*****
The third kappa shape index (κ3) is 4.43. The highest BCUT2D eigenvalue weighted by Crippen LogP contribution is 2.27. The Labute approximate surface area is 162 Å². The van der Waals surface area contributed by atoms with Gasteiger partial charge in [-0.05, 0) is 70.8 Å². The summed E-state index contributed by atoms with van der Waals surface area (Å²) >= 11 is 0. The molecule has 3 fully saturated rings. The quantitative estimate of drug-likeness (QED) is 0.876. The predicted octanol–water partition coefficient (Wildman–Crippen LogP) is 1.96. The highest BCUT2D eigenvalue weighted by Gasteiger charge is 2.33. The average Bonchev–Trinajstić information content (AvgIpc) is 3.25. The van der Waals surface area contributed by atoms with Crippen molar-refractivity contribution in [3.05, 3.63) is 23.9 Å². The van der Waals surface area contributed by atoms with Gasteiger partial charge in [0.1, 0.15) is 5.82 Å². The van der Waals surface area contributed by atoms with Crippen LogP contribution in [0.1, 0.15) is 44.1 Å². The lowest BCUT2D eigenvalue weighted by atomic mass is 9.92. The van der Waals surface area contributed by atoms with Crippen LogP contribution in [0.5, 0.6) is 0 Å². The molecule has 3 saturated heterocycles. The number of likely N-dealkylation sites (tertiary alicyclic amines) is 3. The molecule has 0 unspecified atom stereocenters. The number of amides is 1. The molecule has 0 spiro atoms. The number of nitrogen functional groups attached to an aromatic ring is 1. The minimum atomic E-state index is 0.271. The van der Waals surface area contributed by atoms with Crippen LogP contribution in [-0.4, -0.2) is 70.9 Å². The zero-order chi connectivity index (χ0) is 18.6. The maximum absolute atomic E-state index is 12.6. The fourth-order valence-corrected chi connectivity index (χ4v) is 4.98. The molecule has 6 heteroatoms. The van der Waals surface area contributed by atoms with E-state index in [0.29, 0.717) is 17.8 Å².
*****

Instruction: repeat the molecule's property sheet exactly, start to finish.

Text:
The third kappa shape index (κ3) is 4.43. The highest BCUT2D eigenvalue weighted by Crippen LogP contribution is 2.27. The Labute approximate surface area is 162 Å². The van der Waals surface area contributed by atoms with Gasteiger partial charge in [-0.05, 0) is 70.8 Å². The summed E-state index contributed by atoms with van der Waals surface area (Å²) >= 11 is 0. The molecule has 3 fully saturated rings. The quantitative estimate of drug-likeness (QED) is 0.876. The predicted octanol–water partition coefficient (Wildman–Crippen LogP) is 1.96. The highest BCUT2D eigenvalue weighted by Gasteiger charge is 2.33. The average Bonchev–Trinajstić information content (AvgIpc) is 3.25. The van der Waals surface area contributed by atoms with Crippen molar-refractivity contribution in [3.05, 3.63) is 23.9 Å². The van der Waals surface area contributed by atoms with Gasteiger partial charge in [0.1, 0.15) is 5.82 Å². The van der Waals surface area contributed by atoms with Crippen LogP contribution in [0.1, 0.15) is 44.1 Å². The lowest BCUT2D eigenvalue weighted by atomic mass is 9.92. The van der Waals surface area contributed by atoms with Crippen LogP contribution in [0.5, 0.6) is 0 Å². The molecule has 3 saturated heterocycles. The number of likely N-dealkylation sites (tertiary alicyclic amines) is 3. The molecule has 0 unspecified atom stereocenters. The number of amides is 1. The molecule has 0 spiro atoms. The number of nitrogen functional groups attached to an aromatic ring is 1. The minimum atomic E-state index is 0.271. The van der Waals surface area contributed by atoms with Crippen LogP contribution in [-0.4, -0.2) is 70.9 Å². The zero-order chi connectivity index (χ0) is 18.6. The maximum absolute atomic E-state index is 12.6. The fourth-order valence-corrected chi connectivity index (χ4v) is 4.98. The molecule has 6 heteroatoms. The van der Waals surface area contributed by atoms with E-state index in [0.29, 0.717) is 17.8 Å².